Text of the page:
FARC rebels recently took out the power of a strategic port city in Colombia by attacking a power line tower 27 kilometers away. This is another flash point putting the U.S. on notice that the U.S. grid is vulnerable to physical attack. A North Korean defector recently pointed out that the reason North Korea’s cyber military unit targeted hydro and electrical grid targets in South Korea is because of the conventional impact of this type of asymmetric attack. It is speculated by experts that Iran was behind the cyber attack that recently took out the power in most of Turkey earlier this year. Terrorist groups, including al Qaeda have taken out the power of over 140 million people in Pakistan and Yemen in the last year and a half.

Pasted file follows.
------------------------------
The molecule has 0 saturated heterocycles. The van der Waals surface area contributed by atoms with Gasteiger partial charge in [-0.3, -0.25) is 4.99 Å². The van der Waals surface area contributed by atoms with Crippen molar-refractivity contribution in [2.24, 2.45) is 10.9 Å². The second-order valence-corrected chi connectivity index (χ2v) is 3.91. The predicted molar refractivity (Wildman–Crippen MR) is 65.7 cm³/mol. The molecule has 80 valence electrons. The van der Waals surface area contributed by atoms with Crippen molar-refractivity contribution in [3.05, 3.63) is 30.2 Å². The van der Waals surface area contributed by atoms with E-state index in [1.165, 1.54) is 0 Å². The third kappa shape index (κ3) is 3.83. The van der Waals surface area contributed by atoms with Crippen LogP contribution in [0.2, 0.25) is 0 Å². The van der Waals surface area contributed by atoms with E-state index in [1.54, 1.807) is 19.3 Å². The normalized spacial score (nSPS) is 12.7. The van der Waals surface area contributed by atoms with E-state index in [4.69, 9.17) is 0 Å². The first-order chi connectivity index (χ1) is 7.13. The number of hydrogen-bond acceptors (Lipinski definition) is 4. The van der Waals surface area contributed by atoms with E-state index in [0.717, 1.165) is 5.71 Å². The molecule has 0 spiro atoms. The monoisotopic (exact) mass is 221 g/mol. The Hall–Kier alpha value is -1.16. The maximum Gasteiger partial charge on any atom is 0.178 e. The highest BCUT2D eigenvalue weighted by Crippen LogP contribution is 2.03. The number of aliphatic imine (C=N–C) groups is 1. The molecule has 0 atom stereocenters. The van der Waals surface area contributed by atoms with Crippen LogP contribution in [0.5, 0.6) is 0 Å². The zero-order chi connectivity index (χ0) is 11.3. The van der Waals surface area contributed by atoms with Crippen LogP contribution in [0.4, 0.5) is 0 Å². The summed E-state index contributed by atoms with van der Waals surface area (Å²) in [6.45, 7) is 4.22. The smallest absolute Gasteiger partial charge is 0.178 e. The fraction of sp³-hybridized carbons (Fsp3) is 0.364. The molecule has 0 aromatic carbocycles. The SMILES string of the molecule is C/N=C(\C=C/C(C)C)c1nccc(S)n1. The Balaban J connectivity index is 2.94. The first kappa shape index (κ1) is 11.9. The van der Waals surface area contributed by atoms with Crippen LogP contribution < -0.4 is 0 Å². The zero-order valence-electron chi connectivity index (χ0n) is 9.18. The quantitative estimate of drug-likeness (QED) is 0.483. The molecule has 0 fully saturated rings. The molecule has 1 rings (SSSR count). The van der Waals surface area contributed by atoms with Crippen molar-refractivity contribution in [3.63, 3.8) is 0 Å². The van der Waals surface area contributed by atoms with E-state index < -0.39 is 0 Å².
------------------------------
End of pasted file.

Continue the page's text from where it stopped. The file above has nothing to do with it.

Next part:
This increasing frequency in black out tactics should make it abundantly clear that the privately owned U.S. electrical utilities are not prepared for physical attacks or asymmetric attacks from a menu of threats. Despite assurances from the electrical industry industry, this local NBC Bay Area story exposed PG&E’s failure to upgrade security after terrorist attacks on their own facility that could have blacked out Silicon Valley. A more successful attack of this nature can cause a break down of rule of law if it takes the power out for a longer period of time. Lack of communications for law enforcement, emergency personnel, clean water and food storage can render urban populations incapable of self defense or self governance.